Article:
There’s some tough vocab in Lord of the Flies, by William Golding

Lord of the Flies

I just started re-reading Lord of the Flies, by William Golding. One of my kids is reading it for school this marking period (I am a Book Club Mom, you know!) and I thought I’d follow along. This is my second time reading it. After reading the first three chapters and trying to absorb the vocabulary, I’m not sure that way back when, as a silly teenage girl, I would have had any idea what half the words meant! But I don’t remember feeling that way and I think I enjoyed the book. I’m certainly enjoying it this time.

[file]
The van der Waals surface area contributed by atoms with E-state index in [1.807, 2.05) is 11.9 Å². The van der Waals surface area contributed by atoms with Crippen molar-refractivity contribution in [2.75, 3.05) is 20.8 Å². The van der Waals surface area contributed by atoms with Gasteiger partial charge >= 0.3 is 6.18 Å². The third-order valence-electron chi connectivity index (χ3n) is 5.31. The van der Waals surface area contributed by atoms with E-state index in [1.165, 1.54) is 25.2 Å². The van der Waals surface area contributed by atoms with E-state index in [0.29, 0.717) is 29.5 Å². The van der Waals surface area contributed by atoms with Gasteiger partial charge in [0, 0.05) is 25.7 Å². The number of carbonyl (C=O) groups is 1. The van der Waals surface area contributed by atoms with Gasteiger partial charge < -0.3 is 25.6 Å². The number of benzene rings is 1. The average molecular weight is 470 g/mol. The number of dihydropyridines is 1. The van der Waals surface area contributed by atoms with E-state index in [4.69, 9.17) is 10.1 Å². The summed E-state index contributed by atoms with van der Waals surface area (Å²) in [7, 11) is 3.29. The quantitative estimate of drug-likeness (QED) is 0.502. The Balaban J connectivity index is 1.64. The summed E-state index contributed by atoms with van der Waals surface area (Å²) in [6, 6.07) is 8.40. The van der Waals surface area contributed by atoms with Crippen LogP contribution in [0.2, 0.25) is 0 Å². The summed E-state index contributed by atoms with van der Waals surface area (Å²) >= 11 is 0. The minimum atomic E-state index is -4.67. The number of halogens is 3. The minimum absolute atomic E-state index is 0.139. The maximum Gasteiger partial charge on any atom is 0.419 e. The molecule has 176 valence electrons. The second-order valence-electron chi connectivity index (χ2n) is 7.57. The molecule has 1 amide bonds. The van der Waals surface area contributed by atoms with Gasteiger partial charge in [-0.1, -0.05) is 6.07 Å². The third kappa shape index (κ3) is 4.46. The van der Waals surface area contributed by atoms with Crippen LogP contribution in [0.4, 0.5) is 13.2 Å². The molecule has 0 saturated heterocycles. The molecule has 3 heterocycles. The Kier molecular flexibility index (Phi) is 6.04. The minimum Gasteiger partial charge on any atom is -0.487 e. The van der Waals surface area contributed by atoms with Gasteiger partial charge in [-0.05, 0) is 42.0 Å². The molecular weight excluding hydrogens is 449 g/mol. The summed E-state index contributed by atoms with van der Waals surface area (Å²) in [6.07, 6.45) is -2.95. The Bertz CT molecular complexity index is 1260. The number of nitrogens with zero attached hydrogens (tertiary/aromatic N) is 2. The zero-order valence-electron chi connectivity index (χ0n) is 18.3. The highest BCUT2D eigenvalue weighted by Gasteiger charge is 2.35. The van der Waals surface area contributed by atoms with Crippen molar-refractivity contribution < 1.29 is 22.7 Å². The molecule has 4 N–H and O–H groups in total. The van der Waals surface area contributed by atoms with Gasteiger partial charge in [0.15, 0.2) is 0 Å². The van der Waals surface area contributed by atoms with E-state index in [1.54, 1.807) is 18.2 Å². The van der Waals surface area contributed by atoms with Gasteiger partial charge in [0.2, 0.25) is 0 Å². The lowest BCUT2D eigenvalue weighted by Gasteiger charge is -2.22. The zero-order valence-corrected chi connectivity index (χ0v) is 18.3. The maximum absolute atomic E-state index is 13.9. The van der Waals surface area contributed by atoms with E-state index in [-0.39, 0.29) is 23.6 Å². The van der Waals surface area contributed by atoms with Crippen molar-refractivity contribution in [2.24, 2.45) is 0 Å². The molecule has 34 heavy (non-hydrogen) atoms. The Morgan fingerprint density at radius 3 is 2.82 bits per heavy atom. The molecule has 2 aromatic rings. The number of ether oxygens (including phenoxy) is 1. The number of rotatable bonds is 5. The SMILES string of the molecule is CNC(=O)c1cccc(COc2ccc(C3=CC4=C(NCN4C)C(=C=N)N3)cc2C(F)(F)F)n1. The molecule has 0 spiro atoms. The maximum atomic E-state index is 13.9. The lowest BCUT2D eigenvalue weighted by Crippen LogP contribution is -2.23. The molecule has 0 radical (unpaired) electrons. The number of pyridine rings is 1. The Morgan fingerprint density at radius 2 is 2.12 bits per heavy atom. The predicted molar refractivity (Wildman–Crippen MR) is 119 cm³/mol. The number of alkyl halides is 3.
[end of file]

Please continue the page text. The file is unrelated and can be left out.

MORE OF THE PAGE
Here’s an example of Golding’s wonderful descriptions which include imagery, sentence structure and words that were surely way over my head in high school:

“Sleep enveloped him like the swathing mirages that were wrestling with the brilliance of the lagoon.”

“The noise of the errant assembly faded up the mountain.”

“Jack stood there, streaming with sweat, streaked with brown earth, stained by all the vicissitudes of a day’s hunting.”

Reading Lord of the Flies again is a great reminder that the classics we read long ago are certainly worth another look!  Has anyone else had this experience?  What classics have you re-read and enjoyed more the second time?

Thanks for visiting.  Check back soon for my review of Lord of the Flies!

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